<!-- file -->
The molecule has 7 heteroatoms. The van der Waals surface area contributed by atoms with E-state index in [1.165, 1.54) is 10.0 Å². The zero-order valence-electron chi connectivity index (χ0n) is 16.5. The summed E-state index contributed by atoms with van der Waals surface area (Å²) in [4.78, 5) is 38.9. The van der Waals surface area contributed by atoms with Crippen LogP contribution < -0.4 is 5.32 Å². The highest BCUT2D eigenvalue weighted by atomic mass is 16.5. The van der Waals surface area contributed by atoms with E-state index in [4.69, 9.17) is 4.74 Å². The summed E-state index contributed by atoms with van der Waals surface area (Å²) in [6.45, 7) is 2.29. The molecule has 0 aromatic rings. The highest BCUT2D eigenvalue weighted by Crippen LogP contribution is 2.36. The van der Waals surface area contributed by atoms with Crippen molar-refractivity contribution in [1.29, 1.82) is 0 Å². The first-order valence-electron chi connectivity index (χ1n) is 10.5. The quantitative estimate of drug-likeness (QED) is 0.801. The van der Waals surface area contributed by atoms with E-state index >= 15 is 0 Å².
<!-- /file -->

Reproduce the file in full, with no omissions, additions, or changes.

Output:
The molecule has 7 heteroatoms. The van der Waals surface area contributed by atoms with E-state index in [1.165, 1.54) is 10.0 Å². The zero-order valence-electron chi connectivity index (χ0n) is 16.5. The summed E-state index contributed by atoms with van der Waals surface area (Å²) in [4.78, 5) is 38.9. The van der Waals surface area contributed by atoms with Crippen LogP contribution < -0.4 is 5.32 Å². The highest BCUT2D eigenvalue weighted by atomic mass is 16.5. The van der Waals surface area contributed by atoms with E-state index in [4.69, 9.17) is 4.74 Å². The summed E-state index contributed by atoms with van der Waals surface area (Å²) in [6.45, 7) is 2.29. The molecule has 0 aromatic rings. The highest BCUT2D eigenvalue weighted by Crippen LogP contribution is 2.36. The van der Waals surface area contributed by atoms with Crippen molar-refractivity contribution in [1.29, 1.82) is 0 Å². The first-order valence-electron chi connectivity index (χ1n) is 10.5. The quantitative estimate of drug-likeness (QED) is 0.801. The van der Waals surface area contributed by atoms with E-state index >= 15 is 0 Å².